The survivors, including Michael Sandridge and Ed Gavagan, could witness the fictionalized scenarios at what might be called a safe distance, and yet project themselves into what was being portrayed.
“Reclaiming that childhood, reclaiming that kid inside of them,” Greene observes. “Ed [Gavagan] says it so clearly in the movie, ‘I can see the boy in my dreams, but I can’t help him because he’s some other kid and I need to figure out how to get to that kid.’”
Greene says careful precautions were taken to protect the young actor.
“We built all these safety checks,” Greene states. “[Terrick] always had parents there or a grandparent, some family member was always with him. The therapists were there to support him. But ultimately the truth is he’s just an incredibly resilient kid.”
Greene says he always bore in mind the possibility of causing psychic injury to the six men at the heart of Procession.
“That was… a big concern,” he notes. “You hear [survivor] Joe Eldred say it: ‘Was I concerned about being re-traumatized? Yes. Am I concerned about it? Yes.’ …What we wanted to do was build something that had safe walls and that all those walls had doorways out. So, every step in the process could be tentative. Every step in the process that doubt and that concern and the risk—that could be built into the process. That needed to be. That had to be.”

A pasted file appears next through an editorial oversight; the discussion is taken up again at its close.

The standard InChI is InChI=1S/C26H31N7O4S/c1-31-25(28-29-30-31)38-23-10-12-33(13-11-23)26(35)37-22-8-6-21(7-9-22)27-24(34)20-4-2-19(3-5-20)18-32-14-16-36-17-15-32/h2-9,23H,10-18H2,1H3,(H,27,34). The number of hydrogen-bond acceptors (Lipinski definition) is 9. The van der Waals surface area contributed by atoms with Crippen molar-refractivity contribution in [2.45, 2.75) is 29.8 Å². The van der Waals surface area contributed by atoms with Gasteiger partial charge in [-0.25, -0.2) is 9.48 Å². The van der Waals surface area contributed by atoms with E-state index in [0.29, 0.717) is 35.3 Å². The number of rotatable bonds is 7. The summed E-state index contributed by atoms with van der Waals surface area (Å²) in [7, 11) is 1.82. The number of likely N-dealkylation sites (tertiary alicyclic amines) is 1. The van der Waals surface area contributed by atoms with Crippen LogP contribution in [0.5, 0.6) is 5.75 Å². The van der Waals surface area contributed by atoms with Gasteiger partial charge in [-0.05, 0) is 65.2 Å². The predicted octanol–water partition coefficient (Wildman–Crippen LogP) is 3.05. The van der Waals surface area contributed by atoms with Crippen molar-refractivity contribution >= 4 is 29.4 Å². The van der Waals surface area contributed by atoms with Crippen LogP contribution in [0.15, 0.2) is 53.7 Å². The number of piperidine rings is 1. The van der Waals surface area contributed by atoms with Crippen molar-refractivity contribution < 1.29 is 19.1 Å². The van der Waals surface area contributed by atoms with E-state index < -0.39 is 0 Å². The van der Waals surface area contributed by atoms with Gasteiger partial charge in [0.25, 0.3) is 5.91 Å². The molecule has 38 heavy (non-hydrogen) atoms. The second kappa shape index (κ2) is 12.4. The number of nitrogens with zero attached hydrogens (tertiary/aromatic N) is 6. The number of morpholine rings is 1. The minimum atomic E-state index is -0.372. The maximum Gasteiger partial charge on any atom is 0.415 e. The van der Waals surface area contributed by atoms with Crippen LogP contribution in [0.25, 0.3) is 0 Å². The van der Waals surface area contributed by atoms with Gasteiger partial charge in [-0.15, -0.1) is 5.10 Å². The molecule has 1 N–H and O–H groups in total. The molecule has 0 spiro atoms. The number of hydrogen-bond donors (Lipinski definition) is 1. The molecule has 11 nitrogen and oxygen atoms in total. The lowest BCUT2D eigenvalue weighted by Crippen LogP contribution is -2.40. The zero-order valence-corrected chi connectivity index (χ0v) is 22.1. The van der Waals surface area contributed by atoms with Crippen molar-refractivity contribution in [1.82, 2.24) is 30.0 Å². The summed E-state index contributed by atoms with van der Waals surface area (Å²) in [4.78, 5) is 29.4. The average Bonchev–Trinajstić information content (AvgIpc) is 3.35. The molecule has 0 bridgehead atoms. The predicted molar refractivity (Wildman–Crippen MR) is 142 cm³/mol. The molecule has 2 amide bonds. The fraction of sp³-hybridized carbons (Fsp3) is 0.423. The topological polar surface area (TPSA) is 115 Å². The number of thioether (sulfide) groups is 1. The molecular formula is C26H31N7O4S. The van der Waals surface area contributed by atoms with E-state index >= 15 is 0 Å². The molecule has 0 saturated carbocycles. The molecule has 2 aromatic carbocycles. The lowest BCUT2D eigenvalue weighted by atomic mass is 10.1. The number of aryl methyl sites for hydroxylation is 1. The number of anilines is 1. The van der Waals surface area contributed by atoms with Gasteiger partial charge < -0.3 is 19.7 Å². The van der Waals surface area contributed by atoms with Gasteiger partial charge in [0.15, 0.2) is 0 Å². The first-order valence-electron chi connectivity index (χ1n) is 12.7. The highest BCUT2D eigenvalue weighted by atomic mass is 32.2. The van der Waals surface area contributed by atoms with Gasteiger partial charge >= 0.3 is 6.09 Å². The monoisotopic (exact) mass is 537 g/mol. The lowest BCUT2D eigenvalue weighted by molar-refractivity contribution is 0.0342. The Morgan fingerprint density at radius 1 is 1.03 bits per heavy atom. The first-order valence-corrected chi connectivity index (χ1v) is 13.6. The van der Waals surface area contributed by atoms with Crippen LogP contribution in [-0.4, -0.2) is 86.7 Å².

Gavagan, who works as a construction contractor in New York, participated with Greene in a Q&A for the film at the Camden International Film Festival in September. Gavagan said his wife originally “was not a fan of the idea” of him taking part in Procession.
“She was trepidatious about what benefit could come of this,” Gavagan told the CIFF audience. “It’s been years now that we worked on this film, and I can tell you that it takes an enormous burden of shame [away], which I have [held] for the last 45 years, and then puts it back where it belongs, thanks to these guys.”
Procession marks Greene’s latest filmmaking endeavor to combine nonfiction with dramatizations. In Kate Plays Christine, the director followed an actress as she prepared to embody an actual person, news reporter Christine Chubbuck, who killed herself live on television in 1974. In Bisbee ’17, Greene cast actual residents of Bisbee, Arizona to reenact a historical outrage from a hundred years earlier when a posse of townspeople kidnapped and deported striking miners.